Anecdotally, I’ve certainly been more interested in  learning about corporate sustainability leadership by following a few key individuals on Twitter rather than by following a corporate account or monitoring press releases. For instance, I might not be motivated to meet someone from Campbell’s Soup at a sustainability conference, per se, but I AM excited to say hello to a guy I’ve connected with a bit through Twitter, Dave Stangis. And, if I love what AutoDesk is up to in the sustainability space, it is less about their press releases on the topic and more about getting to “know”  Lynelle Cameron (we’ve never met), and learning from what she shares. Finally, if I want to get a better understanding of what’s behind the Kimberly-Clark coporate take on sustainability, I will be much less likely to follow their official accounts and more likely to get to know Peggy Ward‘s perspective on it all.

To be sure, there is a difference between the perception of “knowing” someone on Twitter and really knowing that person well. The opportunity for an executive lies in being as much of the “real” human he or she is, yet still having the ability to curate what gets shared while maintaining the desired level of privacy. Done well, a developing social influencer might share very little from their personal life, yet still share enough overall (professional and personal) to give followers the sense of a human connection . That is the sweet spot (and people like those I mentioned above could surely speak to their own approaches and comfort levels).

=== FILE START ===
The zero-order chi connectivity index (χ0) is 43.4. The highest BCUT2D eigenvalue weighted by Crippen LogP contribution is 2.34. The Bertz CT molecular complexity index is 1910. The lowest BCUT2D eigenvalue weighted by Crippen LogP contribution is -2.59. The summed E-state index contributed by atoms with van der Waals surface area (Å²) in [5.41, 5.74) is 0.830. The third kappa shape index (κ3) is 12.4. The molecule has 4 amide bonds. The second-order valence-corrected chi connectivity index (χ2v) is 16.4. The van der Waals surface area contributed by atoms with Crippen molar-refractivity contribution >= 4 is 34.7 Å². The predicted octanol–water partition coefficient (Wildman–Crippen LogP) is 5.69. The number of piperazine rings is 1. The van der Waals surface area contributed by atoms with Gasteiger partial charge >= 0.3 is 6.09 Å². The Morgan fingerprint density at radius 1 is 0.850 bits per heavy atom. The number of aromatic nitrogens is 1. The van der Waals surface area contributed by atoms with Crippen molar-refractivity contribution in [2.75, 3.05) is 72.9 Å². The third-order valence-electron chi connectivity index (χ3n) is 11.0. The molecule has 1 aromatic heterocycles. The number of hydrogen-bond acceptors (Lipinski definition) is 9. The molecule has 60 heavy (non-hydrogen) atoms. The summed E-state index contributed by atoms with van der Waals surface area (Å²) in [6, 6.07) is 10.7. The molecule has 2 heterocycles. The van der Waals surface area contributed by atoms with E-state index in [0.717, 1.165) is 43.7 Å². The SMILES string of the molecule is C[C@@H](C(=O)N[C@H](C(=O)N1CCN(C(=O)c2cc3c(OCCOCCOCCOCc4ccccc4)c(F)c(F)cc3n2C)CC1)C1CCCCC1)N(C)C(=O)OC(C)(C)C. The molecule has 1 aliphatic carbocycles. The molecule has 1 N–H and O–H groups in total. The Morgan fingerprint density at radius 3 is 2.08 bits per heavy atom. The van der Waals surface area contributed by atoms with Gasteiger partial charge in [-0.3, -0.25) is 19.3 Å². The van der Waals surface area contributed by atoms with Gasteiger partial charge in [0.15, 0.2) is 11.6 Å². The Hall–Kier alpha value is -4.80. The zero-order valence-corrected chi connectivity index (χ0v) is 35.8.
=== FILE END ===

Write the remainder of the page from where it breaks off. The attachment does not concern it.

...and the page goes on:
Leading Excludes, Influencing Includes

Finally, there can be a perception of “leaders” –whether brand or individual – as being “other” or set apart, above the rest, and less accessible.  Influencers who are savvy with social media, on the other hand (and in my opinion), are more likely to be accessible and to be authentically engaged with the broader sustainability community. They will have developed regular opportunities to serve as a resource for their networks by sharing great links or forging offline partnerships that develop from online connecting. Mutual trust takes consistency and managed expectations to build. Ultimately, the range of stakeholders following savvy, individual influencers will more likely give the brand the benefit of the doubt, should bumps in the road develop.

Social media engagement is a powerful way to develop human-to-human (H2H) influence that only enhances perceived corporate leadership in any industry. With an eye on sustainability leadership development in particular: why are so few executives tapping its potential?


Special thanks to WolfWorld for use of the image.